There are 3 acronyms you need to know when it comes to understanding your overall blood sugar levels:
- HbA1c: Hemoglobin A1c — This blood test measures the amount of glucose that accumulates around your nerve-endings and blood vessels over the course of the prior 3 months. It is the most heavily affected by your blood sugars during the most recent 2 weeks.
- AGEs: Advanced Glycogenated End-Products — This measures the glucose that accumulates and damages the nerve endings and blood vessels throughout your entire body. The more AGEs you have in your bloodstream, the more likely you will develop common diabetes complications including retinopathy, neuropathy, gastroparesis, kidney disease, and skin issues. The more AGEs you have, the higher your A1c will be.
- eAG: Estimated Average Glucose Level — This is the average blood sugar level your A1c translates to, so you can get a better idea of how well your current diabetes management is working to keep you healthy.
Let’s take a closer look at what your A1c really means in terms of your daily diabetes management.
Translate your A1c to a blood sugar level
It’s important to understand how your A1c translates to a blood sugar level because it helps you get a better idea of where your blood sugars really are throughout any given day.
An eAG offers the average blood sugar level based on your A1c, but it can also give you a general range of your blood sugar levels.
This can be eye-opening because you might think, “Oh, I don’t check my blood sugar often because it’s usually fine,” and you might assume you’re rarely above 160 mg/dL, for example.
But if your A1c comes back 8 percent, that translates to an average blood sugar level of 183 mg/dL, and a general range of 147 mg/dL to 216 mg/dL, which means your blood sugar is actually often above 160 mg/dL.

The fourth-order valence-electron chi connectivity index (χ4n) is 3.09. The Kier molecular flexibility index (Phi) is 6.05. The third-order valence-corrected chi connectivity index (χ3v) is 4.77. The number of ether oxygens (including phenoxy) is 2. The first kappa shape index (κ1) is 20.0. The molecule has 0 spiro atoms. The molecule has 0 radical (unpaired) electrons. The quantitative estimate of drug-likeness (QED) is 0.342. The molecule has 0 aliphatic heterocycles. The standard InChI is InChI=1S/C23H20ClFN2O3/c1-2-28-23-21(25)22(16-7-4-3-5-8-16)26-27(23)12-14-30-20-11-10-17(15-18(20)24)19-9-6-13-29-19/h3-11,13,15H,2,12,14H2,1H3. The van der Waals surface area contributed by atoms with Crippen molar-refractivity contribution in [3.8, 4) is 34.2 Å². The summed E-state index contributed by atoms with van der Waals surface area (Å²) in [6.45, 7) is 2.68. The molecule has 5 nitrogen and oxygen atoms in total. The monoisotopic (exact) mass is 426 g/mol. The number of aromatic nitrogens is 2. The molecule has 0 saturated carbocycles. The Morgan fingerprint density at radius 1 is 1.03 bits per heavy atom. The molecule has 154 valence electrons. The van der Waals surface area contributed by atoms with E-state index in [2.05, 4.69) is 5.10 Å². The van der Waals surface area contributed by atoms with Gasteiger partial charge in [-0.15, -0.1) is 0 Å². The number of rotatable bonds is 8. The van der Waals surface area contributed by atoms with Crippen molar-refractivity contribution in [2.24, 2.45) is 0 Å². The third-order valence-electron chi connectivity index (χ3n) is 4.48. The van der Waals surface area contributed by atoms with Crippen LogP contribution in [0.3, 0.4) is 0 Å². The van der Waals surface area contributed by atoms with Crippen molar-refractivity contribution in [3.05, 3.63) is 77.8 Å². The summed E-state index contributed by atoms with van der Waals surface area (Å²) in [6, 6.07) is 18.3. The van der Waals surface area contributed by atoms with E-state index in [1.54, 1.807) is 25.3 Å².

The American Diabetes Association offers this A1c/ eAG calculator to easily translate your A1c results to an eAG or Average Blood Glucose mg/dL.
|A1c||Average Blood Glucose mg/dL||Range of BG mg/dL|
|12%||298||240 – 347|
|11%||269||217 – 314|
|10%||240||193 – 282|
|8%||183||147 – 217|
|7%||154||123 – 185|
|6%||126||100 – 152|
The ADA Recommends an A1c Below 7 Percent to Prevent Complications
While nobody’s blood sugars are managed perfect, it is helpful to know what levels to aim for and the likely range this implies for your BG.
So, if your A1c is 8 percent, and your goal is to get under 7 percent, that means your new blood range goal is somewhere below that 123 mg/dL to 185 mg/dL range.
This might mean correcting your blood sugar sooner than you have in the past (taking insulin for a 165 mg/dL when you may not have in the past) and checking your blood sugar more often in general!
And of course, do keep in mind that for some people, an A1c above 7 percent might actually be best for their health and safety. This includes:
- Smaller children who cannot pinpoint and express symptoms of low blood sugar
- People with hypoglycemia unawareness
- People who recently experienced severe hypoglycemia (stroke, seizure, loss of consciousness) and are still recovering both mentally and physically
- Senior citizens with diabetes
Your A1c is a very personal number. At the end of the day, we all have other aspects of life that make diabetes management more difficult.
Talk to your healthcare team about the most reasonable goal for you, and give yourself plenty of time to gradually improve your blood sugar levels while you work towards that goal.